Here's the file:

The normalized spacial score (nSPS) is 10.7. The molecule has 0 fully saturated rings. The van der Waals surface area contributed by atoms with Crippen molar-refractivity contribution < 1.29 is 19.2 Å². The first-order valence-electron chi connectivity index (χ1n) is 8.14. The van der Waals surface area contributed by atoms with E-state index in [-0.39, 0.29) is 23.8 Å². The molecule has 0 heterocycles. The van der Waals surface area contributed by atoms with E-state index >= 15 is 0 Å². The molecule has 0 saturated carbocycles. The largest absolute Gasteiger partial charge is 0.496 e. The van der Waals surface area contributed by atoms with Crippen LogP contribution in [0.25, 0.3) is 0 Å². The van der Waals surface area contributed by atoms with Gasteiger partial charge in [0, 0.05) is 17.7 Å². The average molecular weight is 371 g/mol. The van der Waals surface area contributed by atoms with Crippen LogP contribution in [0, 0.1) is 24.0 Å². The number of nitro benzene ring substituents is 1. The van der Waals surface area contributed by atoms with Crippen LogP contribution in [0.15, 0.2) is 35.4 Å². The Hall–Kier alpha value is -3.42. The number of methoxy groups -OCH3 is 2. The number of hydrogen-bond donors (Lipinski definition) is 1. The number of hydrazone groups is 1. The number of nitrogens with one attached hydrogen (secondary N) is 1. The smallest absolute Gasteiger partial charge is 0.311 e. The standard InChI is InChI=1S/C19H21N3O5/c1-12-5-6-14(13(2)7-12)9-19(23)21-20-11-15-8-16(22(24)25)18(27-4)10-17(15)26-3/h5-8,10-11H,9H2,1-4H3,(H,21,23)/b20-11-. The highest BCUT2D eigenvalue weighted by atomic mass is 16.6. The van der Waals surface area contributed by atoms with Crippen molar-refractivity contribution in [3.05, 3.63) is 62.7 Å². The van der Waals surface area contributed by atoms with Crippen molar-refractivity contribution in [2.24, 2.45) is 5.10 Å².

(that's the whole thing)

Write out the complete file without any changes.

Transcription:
The normalized spacial score (nSPS) is 10.7. The molecule has 0 fully saturated rings. The van der Waals surface area contributed by atoms with Crippen molar-refractivity contribution < 1.29 is 19.2 Å². The first-order valence-electron chi connectivity index (χ1n) is 8.14. The van der Waals surface area contributed by atoms with E-state index in [-0.39, 0.29) is 23.8 Å². The molecule has 0 heterocycles. The van der Waals surface area contributed by atoms with E-state index >= 15 is 0 Å². The molecule has 0 saturated carbocycles. The largest absolute Gasteiger partial charge is 0.496 e. The van der Waals surface area contributed by atoms with Crippen LogP contribution in [0.25, 0.3) is 0 Å². The van der Waals surface area contributed by atoms with Gasteiger partial charge in [0, 0.05) is 17.7 Å². The average molecular weight is 371 g/mol. The van der Waals surface area contributed by atoms with Crippen LogP contribution in [0, 0.1) is 24.0 Å². The number of nitro benzene ring substituents is 1. The van der Waals surface area contributed by atoms with Crippen LogP contribution in [0.15, 0.2) is 35.4 Å². The Hall–Kier alpha value is -3.42. The number of methoxy groups -OCH3 is 2. The number of hydrogen-bond donors (Lipinski definition) is 1. The number of hydrazone groups is 1. The number of nitrogens with one attached hydrogen (secondary N) is 1. The smallest absolute Gasteiger partial charge is 0.311 e. The standard InChI is InChI=1S/C19H21N3O5/c1-12-5-6-14(13(2)7-12)9-19(23)21-20-11-15-8-16(22(24)25)18(27-4)10-17(15)26-3/h5-8,10-11H,9H2,1-4H3,(H,21,23)/b20-11-. The highest BCUT2D eigenvalue weighted by atomic mass is 16.6. The van der Waals surface area contributed by atoms with Crippen molar-refractivity contribution in [3.05, 3.63) is 62.7 Å². The van der Waals surface area contributed by atoms with Crippen molar-refractivity contribution in [2.24, 2.45) is 5.10 Å².